Are you a user of work equipment
Basic information about the roles and responsibilities of users of work equipment.
What you must do
You must select and install equipment properly, use it carefully and make sure it is maintained to protect the health and safety of yourself, employees and others who may be affected by the way you use it. Sensible risk assessment is the key, following manufacturer's recommendations for use and maintenance, and ensuring employees are trained and competent. This includes taking reasonable steps to ensure new work equipment complies with the relevant legal requirements for safe design and construction. You must not use, or permit the use of, unsafe work equipment.
What you should know
Nearly all equipment used at work is subject to the Provision and Use of Work Equipment Regulations 1998 (PUWER guidance), which place duties on employers, the relevant self-employed and those who control work equipment. If you are self-employed and your work poses no risk to the health and safety of others, then health and safety law may not apply to you. HSE has guidance to help you understand if the law applies. Work equipment may also be subject to more specific legislation, for example:
- the Lifting Operations and Lifting Equipment Regulations 1998 (LOLER)
- the Electricity at Work Regulations 1989
- the Personal Protective Equipment at Work Regulations 1992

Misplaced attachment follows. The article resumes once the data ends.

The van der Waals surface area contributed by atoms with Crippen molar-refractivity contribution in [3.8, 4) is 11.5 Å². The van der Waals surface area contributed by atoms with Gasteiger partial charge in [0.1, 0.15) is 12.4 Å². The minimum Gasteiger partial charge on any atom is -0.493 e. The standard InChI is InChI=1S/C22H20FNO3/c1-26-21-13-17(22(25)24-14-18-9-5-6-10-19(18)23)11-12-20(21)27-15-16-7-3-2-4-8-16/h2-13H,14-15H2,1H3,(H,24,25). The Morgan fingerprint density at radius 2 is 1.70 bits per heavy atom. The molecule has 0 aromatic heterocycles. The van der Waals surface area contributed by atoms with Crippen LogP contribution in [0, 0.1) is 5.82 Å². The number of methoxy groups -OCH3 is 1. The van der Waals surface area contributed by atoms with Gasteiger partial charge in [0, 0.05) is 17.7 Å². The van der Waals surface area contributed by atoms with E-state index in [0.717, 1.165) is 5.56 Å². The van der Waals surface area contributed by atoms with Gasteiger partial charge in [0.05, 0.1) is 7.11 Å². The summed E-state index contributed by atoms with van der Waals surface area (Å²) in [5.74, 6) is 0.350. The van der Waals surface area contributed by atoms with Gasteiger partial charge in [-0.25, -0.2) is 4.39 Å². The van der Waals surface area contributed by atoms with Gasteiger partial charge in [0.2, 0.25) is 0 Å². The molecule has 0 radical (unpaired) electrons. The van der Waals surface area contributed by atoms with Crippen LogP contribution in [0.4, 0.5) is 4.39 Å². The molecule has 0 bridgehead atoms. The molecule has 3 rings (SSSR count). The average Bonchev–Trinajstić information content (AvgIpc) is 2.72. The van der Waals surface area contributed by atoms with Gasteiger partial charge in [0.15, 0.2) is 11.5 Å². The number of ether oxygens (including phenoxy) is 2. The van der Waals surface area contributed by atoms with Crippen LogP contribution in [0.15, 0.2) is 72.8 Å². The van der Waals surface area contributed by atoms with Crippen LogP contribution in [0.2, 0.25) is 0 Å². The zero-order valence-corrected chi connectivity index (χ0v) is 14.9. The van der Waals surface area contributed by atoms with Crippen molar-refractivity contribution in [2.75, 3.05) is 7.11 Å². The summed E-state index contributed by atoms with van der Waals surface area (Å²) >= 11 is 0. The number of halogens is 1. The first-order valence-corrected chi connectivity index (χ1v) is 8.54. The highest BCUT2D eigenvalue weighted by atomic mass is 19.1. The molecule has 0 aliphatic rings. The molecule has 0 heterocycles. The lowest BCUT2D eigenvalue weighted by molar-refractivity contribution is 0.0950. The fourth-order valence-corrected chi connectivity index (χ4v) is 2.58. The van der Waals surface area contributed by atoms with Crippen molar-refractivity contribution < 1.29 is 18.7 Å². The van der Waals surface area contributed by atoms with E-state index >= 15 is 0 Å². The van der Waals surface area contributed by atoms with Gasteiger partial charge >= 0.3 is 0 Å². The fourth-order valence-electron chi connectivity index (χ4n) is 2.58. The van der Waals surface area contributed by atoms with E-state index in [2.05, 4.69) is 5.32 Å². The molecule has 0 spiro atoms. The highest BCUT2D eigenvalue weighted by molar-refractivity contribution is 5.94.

In addition to the general requirements applicable to most work equipment, PUWER covers in particular:
- the risks from riding on and controlling mobile work equipment
- operator visibility
- protection from falling objects and from rolling over
- restraint systems (seat belts, etc)
- inspection/thorough examination of power presses
PUWER is supported by four Approved Codes of Practice; a general one on the Regulations, two on specific types of machinery (woodworking and power presses) and one on rider operated lift trucks (Rider-operated lift trucks: Operator training and safe use. Approved Code of Practice and guidance L117. The ACOPs give practical guidance and set out the minimum standards for compliance. LOLER is supported by its own ACOP.
If you find new work equipment is not safe because of the way it has been designed, constructed, supplied or installed then you should stop using it until this has been remedied. You should first make contact with the manufacturer and supplier (or installer, if relating to the installation) to get the issue resolved. Where the product is defective due to its design or construction, you can report this to the relevant market surveillance authority. They may have the statutory powers necessary to take formal action and resolve the matter.